The YA genre seems saturated by heroines who are (allegedly) neither beautiful nor intelligent but they are spunky and clumsy and bursting with goodness. Well, I have had my fill of these girls.
Wholesome, vanilla, inoffensive, The Girl Who Fell Beneath the Sea is a relatively enjoyable YA read that tone-wise will definitely appeal to younger audiences (with very few alterations this could easily have been a middle-grade book). As usual, I was sold by the comparison, which in this case happens to be one of my all-time favorite films, Spirited Away. While The Girl Who Fell Beneath the Sea does present readers with some vivid descriptions of the Spirit Realm, the characters and world-building were not as nuanced as Miyazaki’s ones. Also, I couldn’t help but compare (unfavourably) this to other fairy-tale-esque YA books such as Daughter of the Forest and Six Crimson Cranes.
Anyway, the story is fairly plot-driven as we follow our ‘spunky’ heroine trying to put an end to the curse afflicting the Sea God, a god who once protected humans but for generations has been destroying her homeland by causing deadly storms. To appease him every year a beautiful maiden is thrown into the sea and becomes his bride. This year it will be someone from Mina’s village, the lovely Shim Cheong who happens to be the object of affection of Mina’s brother, Joon. Seeing how much they love each other Mina hijacks the ceremony and sacrifices herself instead. Once in the Spirit Realm, she discovers that the Sea God has been asleep for years and that only his ‘true bride’ can put an end to his curse. We don’t learn much about what happened to the previous brides, with the exception of one, and she doesn’t really get much page time. It would have been nice to know what these other brides got up to in the Spirit Realm but alas the plot is very much focused on Mina who is determined to save her people from future heartaches. She’s somewhat aided by the ‘mysterious’ Shin, and his two sidekicks, the funny one and the surly one. They do come into contact with other gods and spirits but these scenes are short-lived and rather rushed. Mina makes a few heedless choices because she just can’t bear not to do what’s right (le sigh), and she eventually develops feelings for someone.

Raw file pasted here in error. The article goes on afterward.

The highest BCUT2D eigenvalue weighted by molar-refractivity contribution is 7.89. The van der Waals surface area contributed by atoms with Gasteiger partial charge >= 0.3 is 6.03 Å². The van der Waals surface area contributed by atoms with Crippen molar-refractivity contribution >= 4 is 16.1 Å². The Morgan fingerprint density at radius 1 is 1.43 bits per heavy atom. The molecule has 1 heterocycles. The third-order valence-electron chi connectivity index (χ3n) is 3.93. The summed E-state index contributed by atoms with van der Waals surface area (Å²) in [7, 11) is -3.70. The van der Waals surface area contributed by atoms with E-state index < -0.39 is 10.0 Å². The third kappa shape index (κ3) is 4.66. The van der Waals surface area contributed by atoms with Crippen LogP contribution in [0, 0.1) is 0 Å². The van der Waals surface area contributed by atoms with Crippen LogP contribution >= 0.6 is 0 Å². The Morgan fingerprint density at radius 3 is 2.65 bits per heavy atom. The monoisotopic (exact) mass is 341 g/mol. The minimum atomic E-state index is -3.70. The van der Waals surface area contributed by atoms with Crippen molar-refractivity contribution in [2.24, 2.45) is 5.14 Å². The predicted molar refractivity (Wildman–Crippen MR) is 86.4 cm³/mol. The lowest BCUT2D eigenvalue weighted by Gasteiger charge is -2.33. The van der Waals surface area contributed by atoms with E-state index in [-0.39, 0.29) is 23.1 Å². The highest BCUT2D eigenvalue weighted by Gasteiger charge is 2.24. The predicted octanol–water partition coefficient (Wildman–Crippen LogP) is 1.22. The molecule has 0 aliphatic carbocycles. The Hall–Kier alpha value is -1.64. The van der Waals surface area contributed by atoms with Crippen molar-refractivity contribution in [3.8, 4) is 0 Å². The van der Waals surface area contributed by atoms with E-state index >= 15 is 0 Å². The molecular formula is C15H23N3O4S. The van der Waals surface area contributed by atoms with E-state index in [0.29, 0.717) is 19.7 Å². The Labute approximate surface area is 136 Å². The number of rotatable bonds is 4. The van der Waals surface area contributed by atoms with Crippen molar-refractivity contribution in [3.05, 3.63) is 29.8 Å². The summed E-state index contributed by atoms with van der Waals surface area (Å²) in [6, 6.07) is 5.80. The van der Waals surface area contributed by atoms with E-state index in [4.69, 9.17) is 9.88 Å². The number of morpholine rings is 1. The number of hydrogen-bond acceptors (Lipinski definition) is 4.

Mina manages to make people help her left and right because her goodness is just that motivating. Eventually, we learn more about the Sea God and the identities of Mina’s newfound allies.
It would have been nice to have Mina think about her family more. She mostly thought of her grandmother when the plot needed it and it felt a bit unrealistic that she would so easily get over them. I was also tired of the narrative telling us that Mina was not beautiful or intelligent when it is quite obvious that she is the most special girl in the whole bloody book. The love interest was a bit bland and his sidekicks were rather cliched. The Sea God’s curse and the events that led to it were somewhat anticlimactic. The story tries to have Mina bring these gods and spirits to their senses by reminding them that there are humans who pray for them and need their help, but her arguments were so simplistic that it made it hard for me to believe that her words/actions would be so ‘touching’ to others. The ending could have easily been shorter as it came across as prolonged for no reason whatsoever. While there were certain elements that I liked and I did not find this to be an unpleasant story, well, it felt very mid. I guess I could see this book working for readers who enjoyed Silvia Moreno-Garcia’s Gods of Jade and Shadow.
Sadly, I was rather disappointed by The Girl Who Fell Beneath the Sea, as I was looking for richer storytelling, a more developed cast of characters and world-building, and a less predictable plot. Overall this was an easy if forgettable read and I’m not sure whether I would read more by this author.
my rating: ★ ★ ★ ☆ ☆